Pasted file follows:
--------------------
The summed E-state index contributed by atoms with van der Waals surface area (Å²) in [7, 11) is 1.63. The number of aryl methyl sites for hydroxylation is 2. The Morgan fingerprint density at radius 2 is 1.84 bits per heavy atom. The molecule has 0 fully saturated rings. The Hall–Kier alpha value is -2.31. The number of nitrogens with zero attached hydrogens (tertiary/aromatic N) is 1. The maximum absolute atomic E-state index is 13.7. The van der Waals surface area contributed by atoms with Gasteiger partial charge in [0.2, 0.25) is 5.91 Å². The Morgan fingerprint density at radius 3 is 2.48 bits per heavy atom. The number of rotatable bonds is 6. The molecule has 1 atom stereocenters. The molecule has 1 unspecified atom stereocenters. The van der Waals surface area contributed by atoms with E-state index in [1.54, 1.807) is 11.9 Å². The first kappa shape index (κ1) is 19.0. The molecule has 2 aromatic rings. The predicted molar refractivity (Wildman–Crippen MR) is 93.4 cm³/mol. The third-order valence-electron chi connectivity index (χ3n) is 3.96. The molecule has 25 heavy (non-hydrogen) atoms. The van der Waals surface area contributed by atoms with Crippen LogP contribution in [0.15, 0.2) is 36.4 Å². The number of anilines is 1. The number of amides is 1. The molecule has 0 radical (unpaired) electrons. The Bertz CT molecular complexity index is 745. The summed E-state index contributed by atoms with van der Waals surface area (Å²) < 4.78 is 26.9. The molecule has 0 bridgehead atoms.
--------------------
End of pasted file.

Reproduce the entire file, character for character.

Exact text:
The summed E-state index contributed by atoms with van der Waals surface area (Å²) in [7, 11) is 1.63. The number of aryl methyl sites for hydroxylation is 2. The Morgan fingerprint density at radius 2 is 1.84 bits per heavy atom. The molecule has 0 fully saturated rings. The Hall–Kier alpha value is -2.31. The number of nitrogens with zero attached hydrogens (tertiary/aromatic N) is 1. The maximum absolute atomic E-state index is 13.7. The van der Waals surface area contributed by atoms with Gasteiger partial charge in [0.2, 0.25) is 5.91 Å². The Morgan fingerprint density at radius 3 is 2.48 bits per heavy atom. The number of rotatable bonds is 6. The molecule has 1 atom stereocenters. The molecule has 1 unspecified atom stereocenters. The van der Waals surface area contributed by atoms with E-state index in [1.54, 1.807) is 11.9 Å². The first kappa shape index (κ1) is 19.0. The molecule has 2 aromatic rings. The predicted molar refractivity (Wildman–Crippen MR) is 93.4 cm³/mol. The third-order valence-electron chi connectivity index (χ3n) is 3.96. The molecule has 25 heavy (non-hydrogen) atoms. The van der Waals surface area contributed by atoms with Crippen LogP contribution in [0.15, 0.2) is 36.4 Å². The number of anilines is 1. The number of amides is 1. The molecule has 0 radical (unpaired) electrons. The Bertz CT molecular complexity index is 745. The summed E-state index contributed by atoms with van der Waals surface area (Å²) < 4.78 is 26.9. The molecule has 0 bridgehead atoms.